3.  Live within you means -- Do you know how complicated debt can make your life?  So much of what we go into debt for are things we really could have lived without anyway.  I don't have a personal problem with a car loan or a mortgage, but I think it should be reasonable.  If you work at McDonalds, you probably shouldn't be shopping at the BMW car lot.  Or hanging out at the mall spending everything you earned and a whole lot you didn't.  It is incredibly stressful to know you can't pay for what you bought.  It clutters up your insides.

4.  Drive the speed limit -- No really.  This reduces so much stress.  If you leave early, you aren't in a big adrenaline rush.  If you get behind Maud Slowpoke, you can relax.  You have time.  You aren't late.  I learned the importance of slowing down and leaving enough time in the early days of teaching the Prayer School.  Have you ever tried leading a Prayer Group after a mad rush to beat all the traffic? God is Peace.  Yielding to peace brings you closer to His heart.  Honking the horn and yelling (or at least wanting to yell) at the other drivers isn't exactly what I would call peaceful.

5.  Do one thing at a time -- I saw a study done a couple years ago about multi-tasking.  What they found was incredible.  First of all, they found that those who did more than one thing at a time didn't do either task nearly as well as when they just did one thing at a time.  They found the brain could not hold its focus.  It was kind of like the old time switchboard operators, only you are trying to hold a conversation with all those people on the lines, a couple words at a time.  It doesn't take long to get things jumbled up.  They found that creative problem solving was greatly diminished.  Here was the kicker -- the better a person thought they were at multi-tasking, the worse they proved to actually be.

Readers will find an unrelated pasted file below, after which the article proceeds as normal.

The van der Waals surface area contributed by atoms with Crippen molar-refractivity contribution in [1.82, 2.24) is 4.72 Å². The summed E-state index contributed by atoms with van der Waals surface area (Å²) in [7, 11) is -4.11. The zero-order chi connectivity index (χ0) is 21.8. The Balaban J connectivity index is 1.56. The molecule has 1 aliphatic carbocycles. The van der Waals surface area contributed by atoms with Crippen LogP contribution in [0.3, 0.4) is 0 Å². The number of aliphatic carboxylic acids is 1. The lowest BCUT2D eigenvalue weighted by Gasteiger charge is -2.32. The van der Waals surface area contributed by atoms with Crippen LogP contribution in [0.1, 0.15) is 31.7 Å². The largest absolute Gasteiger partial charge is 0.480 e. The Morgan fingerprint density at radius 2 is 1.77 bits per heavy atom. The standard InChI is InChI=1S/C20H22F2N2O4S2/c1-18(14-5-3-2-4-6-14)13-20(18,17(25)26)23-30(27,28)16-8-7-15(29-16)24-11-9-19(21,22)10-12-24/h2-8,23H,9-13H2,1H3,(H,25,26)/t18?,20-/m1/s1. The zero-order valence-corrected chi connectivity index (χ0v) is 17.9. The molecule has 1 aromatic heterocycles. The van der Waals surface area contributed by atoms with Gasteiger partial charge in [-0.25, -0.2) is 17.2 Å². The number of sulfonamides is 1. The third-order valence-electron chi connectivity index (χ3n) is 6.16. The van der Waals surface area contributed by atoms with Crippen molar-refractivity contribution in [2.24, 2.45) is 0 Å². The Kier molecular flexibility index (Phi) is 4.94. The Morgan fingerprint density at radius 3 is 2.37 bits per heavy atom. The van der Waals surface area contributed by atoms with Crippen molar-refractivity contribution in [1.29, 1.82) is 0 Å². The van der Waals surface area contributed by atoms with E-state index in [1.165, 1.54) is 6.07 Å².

6.  Say "No" -- It is such a little word, but so hard to say.  Honestly, do you really need to be on that committee just because they asked you?  What horrible thing would happen if you said you were unavailable?  Would the sidewalks fold up?  Would the organization close its doors?  Would everyone go home, close the blinds and sink into deep depression?  Most likely, when they realized you really meant "No", they would just ask someone else.  If a family member thinks you must do what they want when they want it, they will probably whine a little, but if you keep your cool and treat them with love and respect, they will learn to live with the new you.  And you will be free to follow you own heart about what you should be doing with your time, and with whom.

Until next time,